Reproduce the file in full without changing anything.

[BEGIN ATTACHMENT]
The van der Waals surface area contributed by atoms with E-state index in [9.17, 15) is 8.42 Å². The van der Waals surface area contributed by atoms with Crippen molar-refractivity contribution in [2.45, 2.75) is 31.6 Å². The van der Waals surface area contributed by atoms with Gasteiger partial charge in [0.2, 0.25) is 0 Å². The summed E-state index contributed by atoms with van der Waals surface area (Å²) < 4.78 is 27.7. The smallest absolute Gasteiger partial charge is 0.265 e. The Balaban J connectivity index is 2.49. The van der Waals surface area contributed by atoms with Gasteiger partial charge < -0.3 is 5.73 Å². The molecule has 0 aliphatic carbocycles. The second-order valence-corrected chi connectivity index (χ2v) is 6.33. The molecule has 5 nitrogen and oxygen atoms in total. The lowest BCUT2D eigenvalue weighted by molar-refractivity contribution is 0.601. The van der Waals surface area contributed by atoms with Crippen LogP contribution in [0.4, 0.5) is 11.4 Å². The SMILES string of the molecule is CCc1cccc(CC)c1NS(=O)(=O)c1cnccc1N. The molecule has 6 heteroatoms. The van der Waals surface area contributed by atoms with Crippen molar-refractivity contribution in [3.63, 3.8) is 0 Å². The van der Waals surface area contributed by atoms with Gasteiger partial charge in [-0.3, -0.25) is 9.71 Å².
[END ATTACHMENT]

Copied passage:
The van der Waals surface area contributed by atoms with E-state index in [9.17, 15) is 8.42 Å². The van der Waals surface area contributed by atoms with Crippen molar-refractivity contribution in [2.45, 2.75) is 31.6 Å². The van der Waals surface area contributed by atoms with Gasteiger partial charge in [0.2, 0.25) is 0 Å². The summed E-state index contributed by atoms with van der Waals surface area (Å²) < 4.78 is 27.7. The smallest absolute Gasteiger partial charge is 0.265 e. The Balaban J connectivity index is 2.49. The van der Waals surface area contributed by atoms with Gasteiger partial charge < -0.3 is 5.73 Å². The molecule has 0 aliphatic carbocycles. The second-order valence-corrected chi connectivity index (χ2v) is 6.33. The molecule has 5 nitrogen and oxygen atoms in total. The lowest BCUT2D eigenvalue weighted by molar-refractivity contribution is 0.601. The van der Waals surface area contributed by atoms with Crippen LogP contribution in [0.4, 0.5) is 11.4 Å². The SMILES string of the molecule is CCc1cccc(CC)c1NS(=O)(=O)c1cnccc1N. The molecule has 6 heteroatoms. The van der Waals surface area contributed by atoms with Crippen molar-refractivity contribution in [3.63, 3.8) is 0 Å². The van der Waals surface area contributed by atoms with Gasteiger partial charge in [-0.3, -0.25) is 9.71 Å².